Metabolism (from Greek μεταβολισμός (metabolismós), "outthrow") is the set of chemical reactions that happen in living organisms to maintain life. These processes allow organisms to grow and reproduce, maintain their structures, and respond to their environments. Metabolism is usually divided into two categories. Catabolism breaks down organic matter, for example to harvest energy in cellular respiration. Anabolism uses energy to construct components of cells such as proteins and nucleic acids.
Our bodies get the energy they need from food through metabolism, the chemical reactions in the body's cells that convert the fuel from food into the energy needed to do everything from moving to thinking to growing. Specific proteins in the body control the chemical reactions of metabolism, and each chemical reaction is coordinated with other body functions. In fact, thousands of metabolic reactions happen at the same time — all regulated by the body — to keep our cells healthy and working.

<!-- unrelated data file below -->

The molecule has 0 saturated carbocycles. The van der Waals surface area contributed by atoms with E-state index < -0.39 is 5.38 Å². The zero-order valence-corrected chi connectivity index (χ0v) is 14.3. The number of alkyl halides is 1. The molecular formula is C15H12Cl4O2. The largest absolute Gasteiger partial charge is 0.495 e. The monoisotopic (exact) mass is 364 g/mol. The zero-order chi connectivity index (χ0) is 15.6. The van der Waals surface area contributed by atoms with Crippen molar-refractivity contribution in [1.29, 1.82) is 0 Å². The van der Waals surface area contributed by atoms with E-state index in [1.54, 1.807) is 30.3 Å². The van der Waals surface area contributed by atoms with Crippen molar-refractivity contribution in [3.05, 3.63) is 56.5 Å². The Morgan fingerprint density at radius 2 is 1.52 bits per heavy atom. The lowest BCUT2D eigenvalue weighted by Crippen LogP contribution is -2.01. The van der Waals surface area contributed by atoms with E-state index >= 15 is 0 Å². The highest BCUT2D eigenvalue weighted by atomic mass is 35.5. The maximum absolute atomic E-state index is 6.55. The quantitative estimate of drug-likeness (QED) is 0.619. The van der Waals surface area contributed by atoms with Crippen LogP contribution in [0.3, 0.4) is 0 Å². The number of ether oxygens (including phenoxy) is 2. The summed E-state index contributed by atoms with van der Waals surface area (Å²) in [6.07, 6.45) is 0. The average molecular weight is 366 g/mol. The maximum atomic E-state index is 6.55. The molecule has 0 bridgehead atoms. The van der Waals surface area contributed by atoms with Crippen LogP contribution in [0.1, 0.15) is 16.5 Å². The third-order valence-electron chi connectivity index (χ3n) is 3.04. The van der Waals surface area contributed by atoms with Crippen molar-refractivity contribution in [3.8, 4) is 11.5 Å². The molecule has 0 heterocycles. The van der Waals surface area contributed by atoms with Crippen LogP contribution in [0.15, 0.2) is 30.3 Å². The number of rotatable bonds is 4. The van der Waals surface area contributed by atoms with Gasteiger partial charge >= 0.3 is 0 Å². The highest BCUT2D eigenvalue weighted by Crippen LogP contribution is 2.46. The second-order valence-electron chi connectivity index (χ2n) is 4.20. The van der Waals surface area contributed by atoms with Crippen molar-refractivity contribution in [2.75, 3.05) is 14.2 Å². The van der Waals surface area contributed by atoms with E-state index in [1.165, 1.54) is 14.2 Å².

Metabolism is a constant process that begins when we're conceived and ends when we die. It is a vital process for all life forms — not just humans. If metabolism stops, a living thing dies.
Here's an example of how the process of metabolism works in humans — and it begins with plants. First, a green plant takes in energy from sunlight. The plant uses this energy and the molecule cholorophyll (which gives plants their green color) to build sugars from water and carbon dioxide in a process known as photosynthesis.
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